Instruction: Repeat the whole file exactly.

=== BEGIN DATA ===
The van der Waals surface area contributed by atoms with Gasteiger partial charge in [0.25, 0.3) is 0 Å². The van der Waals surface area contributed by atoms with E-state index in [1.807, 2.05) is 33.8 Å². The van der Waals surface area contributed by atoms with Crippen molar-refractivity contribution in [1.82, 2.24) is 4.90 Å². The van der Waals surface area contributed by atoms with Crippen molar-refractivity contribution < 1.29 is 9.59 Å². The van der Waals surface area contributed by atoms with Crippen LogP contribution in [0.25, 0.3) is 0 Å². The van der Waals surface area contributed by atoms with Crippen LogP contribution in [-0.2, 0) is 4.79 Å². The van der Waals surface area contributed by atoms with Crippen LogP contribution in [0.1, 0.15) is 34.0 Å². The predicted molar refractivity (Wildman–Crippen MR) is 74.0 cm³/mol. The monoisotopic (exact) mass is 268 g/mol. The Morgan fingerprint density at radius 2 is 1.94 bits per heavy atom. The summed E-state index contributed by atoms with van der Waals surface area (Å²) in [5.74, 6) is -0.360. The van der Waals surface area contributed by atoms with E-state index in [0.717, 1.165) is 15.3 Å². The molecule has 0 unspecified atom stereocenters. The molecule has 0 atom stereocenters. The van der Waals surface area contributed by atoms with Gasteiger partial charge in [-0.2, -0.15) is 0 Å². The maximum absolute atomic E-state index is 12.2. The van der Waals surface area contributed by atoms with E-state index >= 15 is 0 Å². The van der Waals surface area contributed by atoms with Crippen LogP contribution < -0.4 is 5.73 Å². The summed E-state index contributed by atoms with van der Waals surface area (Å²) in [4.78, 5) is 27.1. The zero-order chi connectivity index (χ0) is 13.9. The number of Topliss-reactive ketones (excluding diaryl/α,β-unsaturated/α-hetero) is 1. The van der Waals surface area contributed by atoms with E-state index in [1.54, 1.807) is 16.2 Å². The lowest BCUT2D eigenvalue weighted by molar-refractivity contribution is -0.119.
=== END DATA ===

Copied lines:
The van der Waals surface area contributed by atoms with Gasteiger partial charge in [0.25, 0.3) is 0 Å². The van der Waals surface area contributed by atoms with E-state index in [1.807, 2.05) is 33.8 Å². The van der Waals surface area contributed by atoms with Crippen molar-refractivity contribution in [1.82, 2.24) is 4.90 Å². The van der Waals surface area contributed by atoms with Crippen molar-refractivity contribution < 1.29 is 9.59 Å². The van der Waals surface area contributed by atoms with Crippen LogP contribution in [0.25, 0.3) is 0 Å². The van der Waals surface area contributed by atoms with Crippen LogP contribution in [-0.2, 0) is 4.79 Å². The van der Waals surface area contributed by atoms with Crippen LogP contribution in [0.1, 0.15) is 34.0 Å². The predicted molar refractivity (Wildman–Crippen MR) is 74.0 cm³/mol. The monoisotopic (exact) mass is 268 g/mol. The Morgan fingerprint density at radius 2 is 1.94 bits per heavy atom. The summed E-state index contributed by atoms with van der Waals surface area (Å²) in [5.74, 6) is -0.360. The van der Waals surface area contributed by atoms with E-state index in [0.717, 1.165) is 15.3 Å². The molecule has 0 unspecified atom stereocenters. The molecule has 0 atom stereocenters. The van der Waals surface area contributed by atoms with Gasteiger partial charge in [-0.2, -0.15) is 0 Å². The maximum absolute atomic E-state index is 12.2. The van der Waals surface area contributed by atoms with E-state index >= 15 is 0 Å². The van der Waals surface area contributed by atoms with Crippen LogP contribution < -0.4 is 5.73 Å². The summed E-state index contributed by atoms with van der Waals surface area (Å²) in [4.78, 5) is 27.1. The zero-order chi connectivity index (χ0) is 13.9. The number of Topliss-reactive ketones (excluding diaryl/α,β-unsaturated/α-hetero) is 1. The van der Waals surface area contributed by atoms with E-state index in [1.54, 1.807) is 16.2 Å². The lowest BCUT2D eigenvalue weighted by molar-refractivity contribution is -0.119.